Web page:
London is, without a doubt, one of the most interesting cities in Europe, where history meets modernity. Its unfailing non-stop life will offer you a taste of various characters from all over the world. You can have, see, or taste whatever you want.

You can get to know places with a turbulent history and super modern buildings. London will change right in front of your eyes. It is almost impossible to see everything, especially if you head to this 1970-year-old city just for a vacation. You may only have a day, but you can make the most of London. So, embark with us on a journey where you’ll learn about all the best sights and some off the beaten track.

Tower Hill

It all starts in the morning on Tower Hill. The District line subway station takes you straight to the epicenter of English history, where two of Henry VIII’s wives, Anna Boleyn and Catherine Howard, were executed. From here there is also a nice view of the Shard skyscraper.

Just a short walk from the Tower, there is a view of the popular Tower Bridge, which leads to the modern building of the Mayor of London. Thames embankment with waterfront stalls, and on to the historic Borough of Market Borough. As we continue to copy the river, you can also feast your eyes on William Shakespeare’s Globe theatre.

From here, the path takes you along the cable-stayed bridge back to the other bank to the magnificent building, the 17th century St. Paul’s Cathedral. We continue onto Fleet Street, which was the centre of the British press until the 1980s, before the last news company Reuters moved in 2005.

Trafalgar Square

We then reach the Strand, which is lined with modern shops and restaurants, which are just a short distance from the famous Trafalgar Square. The latter is dominated by a column, which features a statue of Admiral Lord Nelson, who commanded the British Navy at the Battle of Trafalgar. The square is also home to the National Gallery, the Embassy of Canada and the Embassy of South Africa, St. Martin’s in-the-field.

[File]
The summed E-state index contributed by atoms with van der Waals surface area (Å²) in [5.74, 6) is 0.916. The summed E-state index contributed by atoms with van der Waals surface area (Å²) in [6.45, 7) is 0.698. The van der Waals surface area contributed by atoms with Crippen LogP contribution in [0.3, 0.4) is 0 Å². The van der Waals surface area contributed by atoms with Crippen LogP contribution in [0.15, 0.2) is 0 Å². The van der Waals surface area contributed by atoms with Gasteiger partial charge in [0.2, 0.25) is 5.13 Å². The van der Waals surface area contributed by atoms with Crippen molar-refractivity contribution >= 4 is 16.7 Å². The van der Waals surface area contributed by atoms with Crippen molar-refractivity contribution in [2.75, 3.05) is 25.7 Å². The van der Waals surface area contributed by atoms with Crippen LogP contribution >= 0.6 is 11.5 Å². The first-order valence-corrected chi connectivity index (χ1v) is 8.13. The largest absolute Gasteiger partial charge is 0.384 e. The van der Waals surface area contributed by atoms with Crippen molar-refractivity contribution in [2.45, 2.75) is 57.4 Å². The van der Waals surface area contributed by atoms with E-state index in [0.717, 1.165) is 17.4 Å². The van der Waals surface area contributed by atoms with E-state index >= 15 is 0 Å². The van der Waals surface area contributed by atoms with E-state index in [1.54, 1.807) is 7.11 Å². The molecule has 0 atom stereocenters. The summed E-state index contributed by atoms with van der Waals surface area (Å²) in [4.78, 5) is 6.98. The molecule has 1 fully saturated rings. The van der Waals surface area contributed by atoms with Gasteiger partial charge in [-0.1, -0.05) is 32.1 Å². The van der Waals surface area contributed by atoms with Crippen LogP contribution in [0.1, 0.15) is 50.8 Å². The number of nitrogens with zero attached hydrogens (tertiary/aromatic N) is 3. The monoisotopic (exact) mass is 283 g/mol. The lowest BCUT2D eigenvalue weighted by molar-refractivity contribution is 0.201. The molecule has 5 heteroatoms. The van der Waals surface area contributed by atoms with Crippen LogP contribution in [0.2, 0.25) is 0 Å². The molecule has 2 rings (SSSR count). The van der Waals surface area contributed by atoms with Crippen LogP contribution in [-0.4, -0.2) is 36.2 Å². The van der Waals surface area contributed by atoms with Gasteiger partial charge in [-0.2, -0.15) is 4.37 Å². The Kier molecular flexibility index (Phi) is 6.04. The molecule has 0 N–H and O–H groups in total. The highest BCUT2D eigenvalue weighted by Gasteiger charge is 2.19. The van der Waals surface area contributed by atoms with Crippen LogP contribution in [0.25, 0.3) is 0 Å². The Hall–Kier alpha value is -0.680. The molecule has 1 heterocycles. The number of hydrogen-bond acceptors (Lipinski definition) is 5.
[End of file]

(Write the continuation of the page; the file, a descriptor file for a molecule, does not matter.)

From Trafalgar Square, where there is also Charring Cross tube station, you can head in several directions: towards Big Ben, Mall Street leading to Buckingham Palace, Towards Leicester Square and Picadilly Circus. Here, you can decide which way to go, depending on how long you have left in the city.

Westminster

If you have enough time, a walk to Leicester Square is a good choice. From here, head to Picadilly Circus with its many shops, particularly souvenirs, and the famous building with its rounded advertising screen. You’ll have the opportunity again to decide where to go next. If more time is available, you can head to Wellington Arch, where you’ll see a large junction, which is a short walk to Hyde Park if you’re ready for a break.

On the way back along Constitution Hill, you will reach Buckingham Palace, and from there you can head to Westminster Abbey to see Parliament and Big Ben. Across the river, Westminster Bridge takes you to the popular and expensive London Eye attraction, and a short walk from the Naval Museum on a moored battleship.

Vauxhall

If you are not a fan of heights, or you are sick to the back teeth of walking, you can visit the Thames Residence at Vauxhall, where you pass the Tate Britain Gallery and Vauxhall and view modern buildings – one is even said to be the home of Kylie Minogue. It’s also a short walk from Battersea Station, where Apple is building its headquarters.

If you decide to visit London, perhaps this article will make it easier for you to find your way around and see as much of the capital as possible during your stay. You can satisfy the need to see what everyone else does. Plus, during the day, you can it will give you explore Greenwich, Kensington, Richmond, Canary Wharf, Stratford and many more.

written and photo by Lord Charles